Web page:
The recently discovered protein NUDT5 is now presented as a candidate target for development of breast cancer treatment after being demonstrated to stop breast tumor cell growth in laboratory experiments. The research was led by Thomas Helleday (Karolinska Institute/SciLifeLab) and the results are published in Nature Communications.
Many breast cancers use hormones, such as oestrogen, to drive their growth and current treatment options aim to block the hormonal activity in order to halt the growth of the breast cancer cells. An occurring problem, however, is that tumor cells can become resistant to these treatments and develop new ways of propagating.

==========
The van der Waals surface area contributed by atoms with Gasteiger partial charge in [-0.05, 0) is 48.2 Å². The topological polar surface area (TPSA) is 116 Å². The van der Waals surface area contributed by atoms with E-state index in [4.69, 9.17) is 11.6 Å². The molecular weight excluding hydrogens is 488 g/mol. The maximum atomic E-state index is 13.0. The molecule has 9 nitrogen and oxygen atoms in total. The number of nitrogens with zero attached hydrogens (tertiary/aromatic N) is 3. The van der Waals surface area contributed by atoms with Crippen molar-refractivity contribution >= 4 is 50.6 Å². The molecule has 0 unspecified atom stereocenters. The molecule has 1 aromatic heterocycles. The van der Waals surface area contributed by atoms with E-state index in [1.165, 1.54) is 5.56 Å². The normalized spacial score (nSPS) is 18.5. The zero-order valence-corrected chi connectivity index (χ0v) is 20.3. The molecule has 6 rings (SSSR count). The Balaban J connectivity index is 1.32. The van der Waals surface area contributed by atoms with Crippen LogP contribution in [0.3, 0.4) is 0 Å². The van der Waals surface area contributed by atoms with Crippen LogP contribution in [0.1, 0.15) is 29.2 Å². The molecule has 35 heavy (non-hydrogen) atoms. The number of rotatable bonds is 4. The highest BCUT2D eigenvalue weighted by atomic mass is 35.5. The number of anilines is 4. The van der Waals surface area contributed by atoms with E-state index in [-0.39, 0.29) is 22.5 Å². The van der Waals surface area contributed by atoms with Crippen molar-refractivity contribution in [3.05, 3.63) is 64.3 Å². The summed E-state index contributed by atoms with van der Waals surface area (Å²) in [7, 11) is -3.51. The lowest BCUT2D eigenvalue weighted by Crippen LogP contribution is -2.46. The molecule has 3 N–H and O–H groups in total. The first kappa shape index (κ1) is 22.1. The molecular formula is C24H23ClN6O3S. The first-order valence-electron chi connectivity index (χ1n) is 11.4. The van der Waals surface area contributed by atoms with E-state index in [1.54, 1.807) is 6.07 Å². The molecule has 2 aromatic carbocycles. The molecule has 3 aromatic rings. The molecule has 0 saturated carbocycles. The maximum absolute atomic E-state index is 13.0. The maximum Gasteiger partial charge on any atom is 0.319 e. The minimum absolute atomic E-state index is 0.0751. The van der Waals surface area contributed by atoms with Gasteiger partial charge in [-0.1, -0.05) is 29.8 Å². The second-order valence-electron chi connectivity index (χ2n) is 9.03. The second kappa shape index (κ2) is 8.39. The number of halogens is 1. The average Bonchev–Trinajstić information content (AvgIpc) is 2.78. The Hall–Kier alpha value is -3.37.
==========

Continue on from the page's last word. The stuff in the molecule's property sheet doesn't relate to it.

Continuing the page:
The current study shows that NUDT5 is operates in the nucleus of hormone-driven breast cancer cells, to produce energy for the expression of genes important for cancer growth. To explore this as a new way to starve cancer cells from their molecular energy source, the researchers developed a molecule able to block NUDT5 activity. They demonstrated that this new molecule can stop the growth of breast cancer cells in laboratory experiments.
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